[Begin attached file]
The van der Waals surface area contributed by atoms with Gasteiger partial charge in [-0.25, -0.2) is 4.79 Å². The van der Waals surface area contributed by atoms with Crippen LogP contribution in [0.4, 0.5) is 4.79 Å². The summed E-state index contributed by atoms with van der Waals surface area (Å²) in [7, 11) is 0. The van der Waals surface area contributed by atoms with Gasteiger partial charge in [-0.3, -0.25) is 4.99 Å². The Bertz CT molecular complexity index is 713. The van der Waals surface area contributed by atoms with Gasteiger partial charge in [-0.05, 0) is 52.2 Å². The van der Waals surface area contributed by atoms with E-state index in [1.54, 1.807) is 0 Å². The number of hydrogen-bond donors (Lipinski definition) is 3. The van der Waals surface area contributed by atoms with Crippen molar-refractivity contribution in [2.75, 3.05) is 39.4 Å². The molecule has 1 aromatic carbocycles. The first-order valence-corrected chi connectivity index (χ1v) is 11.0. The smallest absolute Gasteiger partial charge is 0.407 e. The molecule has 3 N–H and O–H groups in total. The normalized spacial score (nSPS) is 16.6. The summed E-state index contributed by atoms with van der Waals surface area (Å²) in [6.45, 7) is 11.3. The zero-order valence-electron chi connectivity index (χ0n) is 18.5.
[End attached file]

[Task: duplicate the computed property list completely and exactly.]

The van der Waals surface area contributed by atoms with Gasteiger partial charge in [-0.25, -0.2) is 4.79 Å². The van der Waals surface area contributed by atoms with Crippen LogP contribution in [0.4, 0.5) is 4.79 Å². The summed E-state index contributed by atoms with van der Waals surface area (Å²) in [7, 11) is 0. The van der Waals surface area contributed by atoms with Gasteiger partial charge in [-0.3, -0.25) is 4.99 Å². The Bertz CT molecular complexity index is 713. The van der Waals surface area contributed by atoms with Gasteiger partial charge in [-0.05, 0) is 52.2 Å². The van der Waals surface area contributed by atoms with E-state index in [1.54, 1.807) is 0 Å². The number of hydrogen-bond donors (Lipinski definition) is 3. The van der Waals surface area contributed by atoms with Crippen molar-refractivity contribution in [2.75, 3.05) is 39.4 Å². The molecule has 1 aromatic carbocycles. The first-order valence-corrected chi connectivity index (χ1v) is 11.0. The smallest absolute Gasteiger partial charge is 0.407 e. The molecule has 3 N–H and O–H groups in total. The normalized spacial score (nSPS) is 16.6. The summed E-state index contributed by atoms with van der Waals surface area (Å²) in [6.45, 7) is 11.3. The zero-order valence-electron chi connectivity index (χ0n) is 18.5.